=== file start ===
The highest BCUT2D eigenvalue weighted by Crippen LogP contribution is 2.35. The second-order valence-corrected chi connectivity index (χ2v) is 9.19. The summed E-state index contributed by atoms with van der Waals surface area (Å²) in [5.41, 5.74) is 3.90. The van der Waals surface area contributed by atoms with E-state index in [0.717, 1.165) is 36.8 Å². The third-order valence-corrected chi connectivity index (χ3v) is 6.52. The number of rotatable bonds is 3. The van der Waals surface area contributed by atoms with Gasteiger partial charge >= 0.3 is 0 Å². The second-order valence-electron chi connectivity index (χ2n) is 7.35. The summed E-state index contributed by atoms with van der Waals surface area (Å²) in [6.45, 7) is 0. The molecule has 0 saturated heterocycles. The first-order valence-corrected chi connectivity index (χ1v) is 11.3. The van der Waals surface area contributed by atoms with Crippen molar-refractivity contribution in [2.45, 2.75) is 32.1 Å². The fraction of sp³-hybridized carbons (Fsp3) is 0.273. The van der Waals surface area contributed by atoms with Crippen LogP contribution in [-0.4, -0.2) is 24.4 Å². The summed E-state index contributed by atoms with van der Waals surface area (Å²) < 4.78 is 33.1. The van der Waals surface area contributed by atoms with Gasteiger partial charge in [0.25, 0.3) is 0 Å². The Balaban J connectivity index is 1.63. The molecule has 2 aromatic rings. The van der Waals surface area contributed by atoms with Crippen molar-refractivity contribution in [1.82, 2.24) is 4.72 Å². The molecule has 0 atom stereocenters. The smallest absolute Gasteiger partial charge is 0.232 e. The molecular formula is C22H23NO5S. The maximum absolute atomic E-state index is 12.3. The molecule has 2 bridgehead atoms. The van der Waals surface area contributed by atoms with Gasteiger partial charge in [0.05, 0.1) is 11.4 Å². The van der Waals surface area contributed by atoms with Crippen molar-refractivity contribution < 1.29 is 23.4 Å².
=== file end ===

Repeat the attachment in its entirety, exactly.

The highest BCUT2D eigenvalue weighted by Crippen LogP contribution is 2.35. The second-order valence-corrected chi connectivity index (χ2v) is 9.19. The summed E-state index contributed by atoms with van der Waals surface area (Å²) in [5.41, 5.74) is 3.90. The van der Waals surface area contributed by atoms with E-state index in [0.717, 1.165) is 36.8 Å². The third-order valence-corrected chi connectivity index (χ3v) is 6.52. The number of rotatable bonds is 3. The van der Waals surface area contributed by atoms with Gasteiger partial charge >= 0.3 is 0 Å². The second-order valence-electron chi connectivity index (χ2n) is 7.35. The summed E-state index contributed by atoms with van der Waals surface area (Å²) in [6.45, 7) is 0. The molecule has 0 saturated heterocycles. The first-order valence-corrected chi connectivity index (χ1v) is 11.3. The van der Waals surface area contributed by atoms with Crippen molar-refractivity contribution in [2.45, 2.75) is 32.1 Å². The fraction of sp³-hybridized carbons (Fsp3) is 0.273. The van der Waals surface area contributed by atoms with Crippen LogP contribution in [-0.4, -0.2) is 24.4 Å². The summed E-state index contributed by atoms with van der Waals surface area (Å²) < 4.78 is 33.1. The van der Waals surface area contributed by atoms with Gasteiger partial charge in [0.25, 0.3) is 0 Å². The Balaban J connectivity index is 1.63. The molecule has 2 aromatic rings. The van der Waals surface area contributed by atoms with Crippen molar-refractivity contribution in [1.82, 2.24) is 4.72 Å². The molecule has 0 atom stereocenters. The smallest absolute Gasteiger partial charge is 0.232 e. The molecular formula is C22H23NO5S. The maximum absolute atomic E-state index is 12.3. The molecule has 2 bridgehead atoms. The van der Waals surface area contributed by atoms with Gasteiger partial charge in [0.05, 0.1) is 11.4 Å². The van der Waals surface area contributed by atoms with Crippen molar-refractivity contribution < 1.29 is 23.4 Å².